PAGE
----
Rogers believed that Wynne would be an unsuitable chair and wanted to inform new members of the CIEP Department the reasons for her belief. On or about February 2, 1994, Rogers composed a memorandum to Barney Berlin about Wynne's fitness to serve as chair of the CIEP Department. She addressed the memorandum to Berlin because he was to be the most senior professor in the CIEP Department and knew many of the newer faculty members who would be asked to assess Wynne's candidacy.
The memorandum discussed how, over the 15 years that Rogers and Wynne worked at Loyola, Wynne brought personal problems, including her fertility and psychiatric difficulties, into the workplace and how, in Roger's opinion, Wynne could not work well with colleagues. Rogers reported that Dr. Hablutzel told her about calls from Wynne requesting that she and Dr. Harding come to her home and chase her around to give her injections of a fertility drug. Rogers stated that Wynne had called her, as well as Drs. Harding and Hablutzel, informing them that she was on the inpatient psychiatric unit at Evanston Hospital due to a sleep disorder. When Wynne appeared at work within a day or two after these calls, she stated she had signed herself out of the hospital because they had failed to help her sleep. Wynne asked Rogers to provide her with a copy of the Illinois Mental Health Code Confidentiality Act which Wynne stated was for the purpose of learning how to obtain copies of her psychiatric records. Rogers also complained about Wynne's stewardship of a new M.Ed. program in the CIEPS department, which Rogers stated was never approved by CIEPS. Rogers also discussed what she saw as Wynne's longtime tendency to "wheedle, persuade, nag, and domineer for incremental changes ***," although "nothing ever seemed to satisfy her." Rogers believed that "[t]here seemed no room for compromise or consensus building." Rogers concluded by listing those traits which she considered essential for effective leadership of a department and concluding that Wynne lacked those traits.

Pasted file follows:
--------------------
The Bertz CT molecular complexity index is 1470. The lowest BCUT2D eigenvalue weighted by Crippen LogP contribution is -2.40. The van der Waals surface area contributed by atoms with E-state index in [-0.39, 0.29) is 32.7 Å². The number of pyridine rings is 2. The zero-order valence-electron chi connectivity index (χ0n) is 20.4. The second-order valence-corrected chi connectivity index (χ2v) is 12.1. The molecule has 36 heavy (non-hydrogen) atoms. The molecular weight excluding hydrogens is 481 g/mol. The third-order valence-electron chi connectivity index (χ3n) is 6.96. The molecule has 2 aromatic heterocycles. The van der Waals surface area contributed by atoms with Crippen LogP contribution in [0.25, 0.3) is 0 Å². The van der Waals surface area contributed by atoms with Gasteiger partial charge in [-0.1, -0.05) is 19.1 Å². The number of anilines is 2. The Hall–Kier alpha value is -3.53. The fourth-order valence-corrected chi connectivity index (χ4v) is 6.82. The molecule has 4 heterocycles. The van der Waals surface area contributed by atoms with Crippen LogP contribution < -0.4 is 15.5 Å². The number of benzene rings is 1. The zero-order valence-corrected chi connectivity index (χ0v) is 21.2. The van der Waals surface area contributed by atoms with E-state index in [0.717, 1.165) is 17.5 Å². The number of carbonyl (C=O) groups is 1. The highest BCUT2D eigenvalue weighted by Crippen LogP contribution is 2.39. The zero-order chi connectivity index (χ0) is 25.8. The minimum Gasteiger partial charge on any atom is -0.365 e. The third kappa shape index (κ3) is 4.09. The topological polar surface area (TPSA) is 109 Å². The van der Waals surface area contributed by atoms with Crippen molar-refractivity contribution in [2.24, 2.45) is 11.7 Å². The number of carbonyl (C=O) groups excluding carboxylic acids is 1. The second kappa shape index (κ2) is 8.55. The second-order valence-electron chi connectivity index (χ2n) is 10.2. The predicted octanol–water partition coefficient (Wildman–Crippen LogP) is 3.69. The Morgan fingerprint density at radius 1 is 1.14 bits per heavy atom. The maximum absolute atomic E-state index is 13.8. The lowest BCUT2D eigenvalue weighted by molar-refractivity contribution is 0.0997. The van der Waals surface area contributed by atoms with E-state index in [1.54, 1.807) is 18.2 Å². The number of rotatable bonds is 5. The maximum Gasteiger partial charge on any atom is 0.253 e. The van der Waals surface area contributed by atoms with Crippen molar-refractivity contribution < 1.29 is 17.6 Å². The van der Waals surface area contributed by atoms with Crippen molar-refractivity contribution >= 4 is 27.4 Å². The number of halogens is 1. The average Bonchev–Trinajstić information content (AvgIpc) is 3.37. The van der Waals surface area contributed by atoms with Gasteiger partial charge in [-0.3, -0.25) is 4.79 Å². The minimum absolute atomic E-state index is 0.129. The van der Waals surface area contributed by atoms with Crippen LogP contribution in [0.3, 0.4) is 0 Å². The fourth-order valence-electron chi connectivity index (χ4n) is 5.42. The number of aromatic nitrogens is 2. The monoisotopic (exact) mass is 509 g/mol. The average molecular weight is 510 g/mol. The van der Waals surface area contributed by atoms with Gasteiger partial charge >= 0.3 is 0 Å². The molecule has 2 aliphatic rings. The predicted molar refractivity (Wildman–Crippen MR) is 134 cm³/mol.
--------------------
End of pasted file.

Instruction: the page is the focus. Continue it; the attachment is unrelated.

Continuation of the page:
Rogers faxed the memorandum to Berlin at the department fax machine in the Loyola Skyscraper Building. This machine was used by Loyola faculty and Loyola employees who worked in the building.
The memorandum was retrieved from that fax machine by Sister Mary Wojnicki, a Loyola staff member in the School of Education. Wojnicki telephoned the chair of her department, Judith Ingram, at home that same evening to report finding the memorandum. Wojnicki copied the memorandum and placed the original in a blue "confidential" envelope for Barney Berlin, the intended recipient. Ingram arranged to meet Wojnicki the next morning to retrieve the one copy.
The next morning, prior to Ingram's meeting with Wojnicki, Ingram received a phone call from Wynne. Wynne informed Ingram that another Loyola employee, Janet Pierce-Ritter, had found the first page of the Rogers memorandum in the copy machine and had telephoned Wynne to report the discovery. Wynne directed Ingram to place the entire Rogers memorandum in a blue "confidential" envelope and give it to Pierce- Ritter for delivery to Wynne, which Ingram did.